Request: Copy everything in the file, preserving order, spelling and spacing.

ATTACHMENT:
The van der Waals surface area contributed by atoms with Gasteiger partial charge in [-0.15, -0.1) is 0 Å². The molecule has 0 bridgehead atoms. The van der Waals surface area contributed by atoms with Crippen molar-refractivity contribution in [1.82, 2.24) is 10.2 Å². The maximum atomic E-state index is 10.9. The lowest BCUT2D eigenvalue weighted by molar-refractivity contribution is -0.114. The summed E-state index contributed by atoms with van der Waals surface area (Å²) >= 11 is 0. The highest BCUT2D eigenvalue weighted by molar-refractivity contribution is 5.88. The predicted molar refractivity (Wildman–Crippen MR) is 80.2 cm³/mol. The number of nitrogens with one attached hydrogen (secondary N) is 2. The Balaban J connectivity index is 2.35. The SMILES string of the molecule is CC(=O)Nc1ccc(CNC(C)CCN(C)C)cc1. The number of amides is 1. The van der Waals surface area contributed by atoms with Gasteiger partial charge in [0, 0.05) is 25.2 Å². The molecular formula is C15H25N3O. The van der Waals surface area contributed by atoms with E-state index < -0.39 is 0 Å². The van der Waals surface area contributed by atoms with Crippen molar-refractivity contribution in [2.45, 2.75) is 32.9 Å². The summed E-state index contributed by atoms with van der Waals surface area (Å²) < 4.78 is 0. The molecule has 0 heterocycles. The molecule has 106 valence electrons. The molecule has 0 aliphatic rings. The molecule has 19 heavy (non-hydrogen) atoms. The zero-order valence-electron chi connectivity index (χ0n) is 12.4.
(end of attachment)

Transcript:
The van der Waals surface area contributed by atoms with Gasteiger partial charge in [-0.15, -0.1) is 0 Å². The molecule has 0 bridgehead atoms. The van der Waals surface area contributed by atoms with Crippen molar-refractivity contribution in [1.82, 2.24) is 10.2 Å². The maximum atomic E-state index is 10.9. The lowest BCUT2D eigenvalue weighted by molar-refractivity contribution is -0.114. The summed E-state index contributed by atoms with van der Waals surface area (Å²) >= 11 is 0. The highest BCUT2D eigenvalue weighted by molar-refractivity contribution is 5.88. The predicted molar refractivity (Wildman–Crippen MR) is 80.2 cm³/mol. The number of nitrogens with one attached hydrogen (secondary N) is 2. The Balaban J connectivity index is 2.35. The SMILES string of the molecule is CC(=O)Nc1ccc(CNC(C)CCN(C)C)cc1. The number of amides is 1. The van der Waals surface area contributed by atoms with Gasteiger partial charge in [0, 0.05) is 25.2 Å². The molecular formula is C15H25N3O. The van der Waals surface area contributed by atoms with E-state index < -0.39 is 0 Å². The van der Waals surface area contributed by atoms with Crippen molar-refractivity contribution in [2.45, 2.75) is 32.9 Å². The summed E-state index contributed by atoms with van der Waals surface area (Å²) < 4.78 is 0. The molecule has 0 heterocycles. The molecule has 106 valence electrons. The molecule has 0 aliphatic rings. The molecule has 19 heavy (non-hydrogen) atoms. The zero-order valence-electron chi connectivity index (χ0n) is 12.4.